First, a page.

"Seamless, you mean?"
I made a typo. Sue me.
Sorry, it's a reflex, if not an outright compulsion ^^"
Comes with being the son of two teachers, the nephew of two other teachers, the cousin of a fifth one and the brother-in-law of one last teacher ^^"
"though why someone concerned with healthcare or education would vote for right-wingers and/or religious parties is beyond me"
It goes back to the history of Zionism. The parties of the left are overwhelmingly secular and harbor much antagonism towards the religious, traditional Orthodox as well as charedi. The charedi present a huge burden in terms of their state-supported education system and healthcare, yet they contribute very little to the economy. Many traditional Orthodox - the charedi have their own parties - see themselves on the religious side of this divide and therefore support parties that prefer to keep the position of religion as it is.
OK. In France, our history means that public education and secularism are strongly linked, and public school teachers as a group lean toward the left.
But wait a second, I thought that these charedi leeches sent their spawns to religious schools, to keep them indoctrinated and isolated? Are you telling me that the Israeli state is paying for religious schools? Religious schools that perpetuate the lifestyle of a bunch of self-righteous parasites who -if I remember correctly- pretty much make being a millstone for the country an article of faith, which more is? o_0
"and its major export is headaches."
I can see that that might be true if you are not a close follower of the major economies of the Middle East, but Israel's economy has done pretty well in recent years and has avoided the overheating that we've seen in Turkey.
I was just trying to be facetious/to say that usually the only news about Israel I hear are related to the conflict. ^^"
To be honest, I must confess that economy is a subject that tends to leave me staring blankly or snoring and that nowadays I tend to be very out of touch with the news, except for what I hear about through FSTDT.
I am not entirely convinced that one can lay the blame for Hamas and Fatah's differences down to the Israelis. After all, such conflicts have taken place between Arab nationalists and Muslim Brotherhood franchises in a number of other Arab countries where there are virtually no Jews. The Palestinians do not have a hive mind either.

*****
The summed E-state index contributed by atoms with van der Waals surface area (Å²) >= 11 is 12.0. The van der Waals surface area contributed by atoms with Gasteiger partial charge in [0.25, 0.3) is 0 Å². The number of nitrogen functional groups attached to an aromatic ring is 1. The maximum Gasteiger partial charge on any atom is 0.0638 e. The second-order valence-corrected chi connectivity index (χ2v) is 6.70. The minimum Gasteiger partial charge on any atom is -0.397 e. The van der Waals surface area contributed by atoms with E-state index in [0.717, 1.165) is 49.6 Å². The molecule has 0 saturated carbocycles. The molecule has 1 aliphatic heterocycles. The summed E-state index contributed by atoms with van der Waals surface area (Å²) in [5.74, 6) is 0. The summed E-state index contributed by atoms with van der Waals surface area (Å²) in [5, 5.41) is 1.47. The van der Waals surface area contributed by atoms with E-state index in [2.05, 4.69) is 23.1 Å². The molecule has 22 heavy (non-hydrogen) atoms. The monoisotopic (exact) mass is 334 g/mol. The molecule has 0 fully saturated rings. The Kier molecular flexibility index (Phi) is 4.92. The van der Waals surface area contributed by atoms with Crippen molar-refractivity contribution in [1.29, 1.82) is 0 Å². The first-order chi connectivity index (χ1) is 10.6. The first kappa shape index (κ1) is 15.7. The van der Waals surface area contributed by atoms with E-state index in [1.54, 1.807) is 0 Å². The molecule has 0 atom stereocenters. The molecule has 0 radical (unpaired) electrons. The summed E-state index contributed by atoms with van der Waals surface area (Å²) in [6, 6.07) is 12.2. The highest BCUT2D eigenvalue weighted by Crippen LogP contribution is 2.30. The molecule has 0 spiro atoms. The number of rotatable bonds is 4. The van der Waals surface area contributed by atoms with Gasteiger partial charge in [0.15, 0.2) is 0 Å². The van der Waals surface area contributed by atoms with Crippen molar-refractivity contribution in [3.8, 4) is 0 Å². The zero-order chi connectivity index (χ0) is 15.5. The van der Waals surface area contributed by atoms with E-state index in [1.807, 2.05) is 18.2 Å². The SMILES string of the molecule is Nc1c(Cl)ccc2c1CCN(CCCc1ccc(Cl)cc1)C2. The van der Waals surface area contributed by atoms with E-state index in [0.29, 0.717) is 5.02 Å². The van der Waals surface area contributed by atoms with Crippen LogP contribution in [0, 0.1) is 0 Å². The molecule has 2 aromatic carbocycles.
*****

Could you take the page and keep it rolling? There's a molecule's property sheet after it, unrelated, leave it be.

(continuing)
True, true, though I do suspect that the lack of progress of the peace talks (for which Israel has its share of responsibility) contributed to weaken/discredit Fatah among Palestinian, which in turn bolstered the Hamas fundies.
"you've read way too much into my previous comment."
It wasn't your previous comment; it was, for the most part, the comments at the top of your posting.
My original post, I mean ^^"
"it is understandable for people to feel threatened and pissed off when their little country suddenly finds itself at the business end of a major migratory movement which brutally upsets the demographic"
Indeed; but it seems strange when the same thing happened to the Poles - not to mention the Finns, Germans and Hungarians - at pretty much the same time, nobody but the nationalities concerned seems much interested.
I must admit that I wasn't aware of mass migrations toward these countries during the first half of the 20th century (unless you count the Wehrmacht or the Red Army for Poland and maybe Finland. I know pretty much nothing about Finland and its history ^^") When exactly did it happen, where did these migrants come from, and what were they fleeing? (war? The 1927 crisis?)
When you say that nobody but the nationalities concerned seems much interested, do you mean back then or now? If the former, I'd guess that several factors probably contributed to making Jewish migrations more conspicuous than other migrations of the time: a bunch of half-starved wretches trying to escape poverty by moving from one foreign country to the next foreign country? Not exactly rare, particularly after the 1927 crisis. Plus, if you acknowledge their existence, they might be tempted to think that perhaps they'd be welcome in YOUR country, and that just would not do, now would it? Much better to just ignore them as long as they don't darken our door, old chap. [/removes monocle]
A Jewish migration, now, on the other hand, that was much more noteworthy: these were, after all, the people most of Christendom had spent nearly two millenia religiously hating and persecuting, their destination held a religious importance for the three big monotheist religions, and it wasn't just an economic migration, there was an ideology involved. Add to that the fact that there were Jew -and thus probably Zionists- in all European countries and the fact that Jewish lobbies were badgering the government of Great Britain, a major Western power, to open Palestine to Jewish immigration, and how could people not be interested?